President Obama is calling on Congress to repeal a series of spending cuts he signed into law. He is invoking a spirit of bipartisanship and asking that his original cuts be replaced with smaller ones. I will call this what it is; backdoor spending increases disguised as cuts. Tactically it’s brilliant, as long as you don’t mind the whole lying and dishonesty thing. Though since none of these cuts are really cuts, they are just reductions in the level of growth, both sides are being dishonest; Obama is just taking it to the next level.
On March 1 of 2013 a series of mandatory cuts are set to take effect. The cuts fall mostly on defense spending but a number are spread around other areas of government. This “sequestration” , as it is called, was part of a deal Obama struck with Congressional Republicans over increasing the debt limit last year. Now Obama is saying the defense cuts, which he demanded, will have disastrous effects on our military. With this as has leverage, he wants all the cuts repealed.
Congressional Republicans are responding that massive entitlement reform and spending reductions are needed to avert a looming financial meltdown. They are calling on Obama to stop raiding vital defense spending to spare bloated social programs. The public remains skeptical, probably because for all their talk, Republicans have not proposed a budget that attacks the deficit in any meaningful way for at least a decade. Even the Ryan budget, which I think is a great start, doesn’t reduce spending nearly enough.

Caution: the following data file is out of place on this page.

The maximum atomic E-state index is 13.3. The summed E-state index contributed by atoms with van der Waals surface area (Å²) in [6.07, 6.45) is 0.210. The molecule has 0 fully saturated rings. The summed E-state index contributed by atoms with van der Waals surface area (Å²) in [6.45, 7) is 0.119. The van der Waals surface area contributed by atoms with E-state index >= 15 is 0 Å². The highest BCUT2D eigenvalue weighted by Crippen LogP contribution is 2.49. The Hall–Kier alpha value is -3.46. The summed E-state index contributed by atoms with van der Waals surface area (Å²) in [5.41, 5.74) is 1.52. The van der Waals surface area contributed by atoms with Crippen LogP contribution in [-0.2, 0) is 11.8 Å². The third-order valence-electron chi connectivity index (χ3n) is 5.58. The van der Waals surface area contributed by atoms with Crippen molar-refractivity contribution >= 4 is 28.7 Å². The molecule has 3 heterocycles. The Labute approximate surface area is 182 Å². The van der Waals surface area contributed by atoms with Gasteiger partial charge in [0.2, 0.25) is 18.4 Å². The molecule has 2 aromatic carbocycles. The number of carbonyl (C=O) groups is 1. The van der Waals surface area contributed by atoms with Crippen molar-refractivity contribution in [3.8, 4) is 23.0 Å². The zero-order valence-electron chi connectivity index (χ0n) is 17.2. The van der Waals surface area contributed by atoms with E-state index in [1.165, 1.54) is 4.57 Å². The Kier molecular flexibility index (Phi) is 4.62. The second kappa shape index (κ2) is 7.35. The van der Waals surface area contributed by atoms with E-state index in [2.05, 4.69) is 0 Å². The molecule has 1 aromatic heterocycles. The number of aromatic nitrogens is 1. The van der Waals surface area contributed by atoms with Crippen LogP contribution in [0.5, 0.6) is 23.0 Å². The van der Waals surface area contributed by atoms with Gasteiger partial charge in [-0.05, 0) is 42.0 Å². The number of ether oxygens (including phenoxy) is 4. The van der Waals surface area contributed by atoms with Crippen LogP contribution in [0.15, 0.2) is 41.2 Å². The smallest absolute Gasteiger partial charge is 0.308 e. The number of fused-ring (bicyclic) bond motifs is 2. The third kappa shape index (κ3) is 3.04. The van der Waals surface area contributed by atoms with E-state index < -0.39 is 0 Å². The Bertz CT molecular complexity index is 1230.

Most of these budget and deficit battles are essentially Kabuki Theater. Whatever President Obama may say, he wants to cut defense to the bone for ideological reasons and because he distrusts American military power in the world. He wants that money for what he believes is more important; a greatly expanded dependency and social welfare state of the kinds currently being found unsustainable and dismantled in Europe.
Republican see defense as essential and Constitutionally mandated, which is true; but realistically they have difficulty separating wasteful defense projects from essential defense spending. They tend to view the expanded social welfare state as wasteful, ripe for fraud and abuse and poorly administered. Republicans do talk realistically about the impending disaster in Social Security and Medicare, but outside of using the issue to attack Democrats they have not done much about it.
That is where everyone stands and anything else they say is just spin for public consumption. It is a sad state of affairs because we desperately need real fiscal reform across the entire federal budget. From corporate welfare disguised as defense spending to the vote buying schemes disguised as federal entitlements. The whole thing needs to be examined and few are taking the problem serious enough. They are just arguing for position ahead of the next election.